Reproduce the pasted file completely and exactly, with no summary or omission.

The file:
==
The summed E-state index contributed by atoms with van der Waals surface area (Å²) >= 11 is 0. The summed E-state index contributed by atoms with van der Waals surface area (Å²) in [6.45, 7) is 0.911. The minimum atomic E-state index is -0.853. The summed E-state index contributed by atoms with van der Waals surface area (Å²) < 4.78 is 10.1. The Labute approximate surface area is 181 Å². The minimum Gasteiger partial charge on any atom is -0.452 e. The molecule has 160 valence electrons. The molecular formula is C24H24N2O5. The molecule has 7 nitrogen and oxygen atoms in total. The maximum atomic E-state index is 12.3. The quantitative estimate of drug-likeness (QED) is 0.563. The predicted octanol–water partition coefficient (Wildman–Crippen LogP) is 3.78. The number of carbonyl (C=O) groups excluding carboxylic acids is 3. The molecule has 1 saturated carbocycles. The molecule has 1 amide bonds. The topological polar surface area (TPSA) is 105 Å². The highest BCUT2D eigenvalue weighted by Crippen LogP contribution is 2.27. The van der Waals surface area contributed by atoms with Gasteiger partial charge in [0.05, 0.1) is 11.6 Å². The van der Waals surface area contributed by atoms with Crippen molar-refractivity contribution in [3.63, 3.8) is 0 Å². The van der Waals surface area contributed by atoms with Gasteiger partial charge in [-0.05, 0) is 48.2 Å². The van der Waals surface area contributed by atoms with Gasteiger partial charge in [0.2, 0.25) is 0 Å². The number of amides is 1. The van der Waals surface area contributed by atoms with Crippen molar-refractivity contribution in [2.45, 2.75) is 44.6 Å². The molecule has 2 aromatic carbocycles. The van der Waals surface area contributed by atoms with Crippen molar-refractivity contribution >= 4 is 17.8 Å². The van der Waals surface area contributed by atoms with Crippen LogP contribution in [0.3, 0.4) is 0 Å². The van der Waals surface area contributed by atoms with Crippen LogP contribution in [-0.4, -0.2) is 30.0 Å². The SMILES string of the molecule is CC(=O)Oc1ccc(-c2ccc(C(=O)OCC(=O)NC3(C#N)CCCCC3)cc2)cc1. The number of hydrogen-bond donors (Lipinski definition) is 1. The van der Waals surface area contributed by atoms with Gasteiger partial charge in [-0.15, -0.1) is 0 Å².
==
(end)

The summed E-state index contributed by atoms with van der Waals surface area (Å²) >= 11 is 0. The summed E-state index contributed by atoms with van der Waals surface area (Å²) in [6.45, 7) is 0.911. The minimum atomic E-state index is -0.853. The summed E-state index contributed by atoms with van der Waals surface area (Å²) < 4.78 is 10.1. The Labute approximate surface area is 181 Å². The minimum Gasteiger partial charge on any atom is -0.452 e. The molecule has 160 valence electrons. The molecular formula is C24H24N2O5. The molecule has 7 nitrogen and oxygen atoms in total. The maximum atomic E-state index is 12.3. The quantitative estimate of drug-likeness (QED) is 0.563. The predicted octanol–water partition coefficient (Wildman–Crippen LogP) is 3.78. The number of carbonyl (C=O) groups excluding carboxylic acids is 3. The molecule has 1 saturated carbocycles. The molecule has 1 amide bonds. The topological polar surface area (TPSA) is 105 Å². The highest BCUT2D eigenvalue weighted by Crippen LogP contribution is 2.27. The van der Waals surface area contributed by atoms with Gasteiger partial charge in [0.05, 0.1) is 11.6 Å². The van der Waals surface area contributed by atoms with Crippen molar-refractivity contribution in [3.63, 3.8) is 0 Å². The van der Waals surface area contributed by atoms with Gasteiger partial charge in [-0.05, 0) is 48.2 Å². The van der Waals surface area contributed by atoms with Gasteiger partial charge in [0.2, 0.25) is 0 Å². The number of amides is 1. The van der Waals surface area contributed by atoms with Crippen molar-refractivity contribution in [2.45, 2.75) is 44.6 Å². The molecule has 2 aromatic carbocycles. The van der Waals surface area contributed by atoms with Crippen molar-refractivity contribution >= 4 is 17.8 Å². The van der Waals surface area contributed by atoms with Crippen LogP contribution in [0.3, 0.4) is 0 Å². The van der Waals surface area contributed by atoms with Crippen LogP contribution in [-0.4, -0.2) is 30.0 Å². The SMILES string of the molecule is CC(=O)Oc1ccc(-c2ccc(C(=O)OCC(=O)NC3(C#N)CCCCC3)cc2)cc1. The number of hydrogen-bond donors (Lipinski definition) is 1. The van der Waals surface area contributed by atoms with Gasteiger partial charge in [-0.15, -0.1) is 0 Å².